Can't Seem to get my Chemical Levels correct.

Discussion in 'New to Saltwater & Reef Aquariums? Post Here' started by Joshua Agostoni, Jul 7, 2017.

  1. Joshua Agostoni

    Joshua Agostoni Well-Known Member

    Joined:
    Jul 7, 2017
    Messages:
    180
    Likes Received:
    47
    Hey guys i'm brand new to these forums and need a bit of help. I starting up my first saltwater tank
    (Fish only) and I'm having a bit of trouble with my chemical levels. Just so you guys understand what i'm going though I'll give ya a run down of the setup.

    So I have a 55 gallon tank inside the tank I have 40 pounds of live ocean sand and 30 pounds of live rock. I have an overflow filter system that run down to underneath my tank into a wet-dry tank filled with bio balls. My pump is a 120 gallon pump located in the wet- dry tank and next to that I have an auto top of tank (10 gallon ) with a tunzie osmalator 3152. I have a 120 gallon heater keeping the tank at 80 degrees F and a 50-90 gallon powerhead for circulation. I also have a 22 inch bubble curtain going as well.

    So here is my problem. my salt level is fine sitting in the 0.023 and 0.024 range however the tank has bin running for about 3 almost 4 weeks now and my ph is stuck at 8.0 which i need it to be 8.4 the ammonia level has not changed from 0.25 ppm since the start the nitrite level is so blue it doesn't match any color on the test scale but i assume is 0.00 ppm its on the light blue side. and the nitrate level is about 0.10 ppm.

    Now I've also dumped a full bottle of Dr. Tims bacteria into the tank by whole bottle i mean the smaller bottle enough for 55 gallons. Not sure whats going on or how to get these chemicals right im starting to think maybe my test kit is mess up I have the API Saltwater testing kit.

    If anyone can shed some light on this please let me know if you need me to answer any questions im here.
     

  2. zachxlutz

    zachxlutz 120 Gallons of FUN R2R Supporter Build Thread Contributor Partner Member 2018

    Joined:
    Oct 22, 2016
    Messages:
    566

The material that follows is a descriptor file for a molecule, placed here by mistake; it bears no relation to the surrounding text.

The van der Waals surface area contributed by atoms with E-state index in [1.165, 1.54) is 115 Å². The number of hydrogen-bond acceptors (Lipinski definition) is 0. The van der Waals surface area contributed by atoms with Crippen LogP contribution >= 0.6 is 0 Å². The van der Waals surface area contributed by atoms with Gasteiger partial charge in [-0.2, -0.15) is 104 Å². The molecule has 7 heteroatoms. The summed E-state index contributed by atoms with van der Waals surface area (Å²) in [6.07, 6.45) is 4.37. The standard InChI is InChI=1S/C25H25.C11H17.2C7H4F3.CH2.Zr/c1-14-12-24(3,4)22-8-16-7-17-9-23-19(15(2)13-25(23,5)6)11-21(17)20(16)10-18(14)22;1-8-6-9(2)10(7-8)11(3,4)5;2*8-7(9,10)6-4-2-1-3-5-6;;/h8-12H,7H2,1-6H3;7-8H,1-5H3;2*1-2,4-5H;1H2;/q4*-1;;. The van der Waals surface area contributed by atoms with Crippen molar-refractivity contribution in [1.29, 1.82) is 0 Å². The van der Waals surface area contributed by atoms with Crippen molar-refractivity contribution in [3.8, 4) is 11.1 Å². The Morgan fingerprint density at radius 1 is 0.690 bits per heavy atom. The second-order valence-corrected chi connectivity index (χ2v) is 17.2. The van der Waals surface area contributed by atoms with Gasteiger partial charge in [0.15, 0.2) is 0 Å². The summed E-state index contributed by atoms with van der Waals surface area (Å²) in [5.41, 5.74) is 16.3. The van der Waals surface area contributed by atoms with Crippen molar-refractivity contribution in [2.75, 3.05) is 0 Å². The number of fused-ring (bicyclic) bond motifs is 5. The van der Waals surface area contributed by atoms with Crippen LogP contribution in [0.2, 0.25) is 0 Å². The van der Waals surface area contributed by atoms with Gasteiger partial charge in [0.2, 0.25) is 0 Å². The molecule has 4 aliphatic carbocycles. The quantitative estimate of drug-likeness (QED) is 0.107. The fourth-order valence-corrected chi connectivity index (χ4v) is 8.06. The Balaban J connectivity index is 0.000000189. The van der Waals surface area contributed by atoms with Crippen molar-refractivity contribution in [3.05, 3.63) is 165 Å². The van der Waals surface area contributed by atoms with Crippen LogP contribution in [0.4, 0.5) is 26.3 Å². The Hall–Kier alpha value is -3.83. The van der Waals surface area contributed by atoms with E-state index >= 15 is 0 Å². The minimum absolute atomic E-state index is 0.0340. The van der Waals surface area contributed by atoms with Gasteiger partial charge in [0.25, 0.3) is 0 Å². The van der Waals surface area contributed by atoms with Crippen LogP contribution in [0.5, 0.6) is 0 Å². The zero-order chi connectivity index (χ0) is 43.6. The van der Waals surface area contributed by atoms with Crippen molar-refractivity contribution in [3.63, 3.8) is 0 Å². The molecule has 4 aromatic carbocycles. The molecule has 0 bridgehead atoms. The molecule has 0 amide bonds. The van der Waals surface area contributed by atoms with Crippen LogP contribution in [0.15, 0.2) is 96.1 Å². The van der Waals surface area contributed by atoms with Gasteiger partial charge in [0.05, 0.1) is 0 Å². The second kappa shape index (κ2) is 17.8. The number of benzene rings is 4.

Likes Received:
    393
    Location:
    Lawrenceville, Georgia
    pH is great at 8.0. I wouldn't worry about that, especially in a fish only system.

    API test kits are known to have a high error range.

    Was the live rock wet or dry when you started? If there was a lot of dead organics on it you could possibly see ammonia levels sticking around for a while.

    I'd ask your LFS to test your water for you, if you have one available that does that.

    Good luck and enjoy reefing!
     
    saltyfilmfolks likes this.
  3. Reef_Tank_Fan_SC

    Reef_Tank_Fan_SC Well-Known Member Build Thread Contributor

    Joined:
    Mar 23, 2017
    Messages:
    562
    Likes Received:
    357
    Location:
    Cheraw, South Carolina
    First off welcome to R2R, I'm sure you will find plenty if answers to you question here. Next on the list wet/dry is usually not a good setup on saltwater because they don't have a way to break down the nitrate in your water... which leads to why your not seeing a lot of change. As far as you Ph 8.0 isn't bad. I have a 54 gal fowlr myself and my Ph stays around 8.0 -8.2. As long as your temp, salinity, and Ph stay stable and tour ammonia stays at 0 then fish only tanks are rather hardy. As for your test kit API can be tricky because some of the color is hard to detect. You can try getting another kit and do a comparison to make sure your numbers are accurate. I myself use API still with my fowlr but I have a red sea kit that I will be using with my new reef setup I'm putting in. Welcome to saltwater my friend and trust me .... As you go along it will get a lot more simple for you.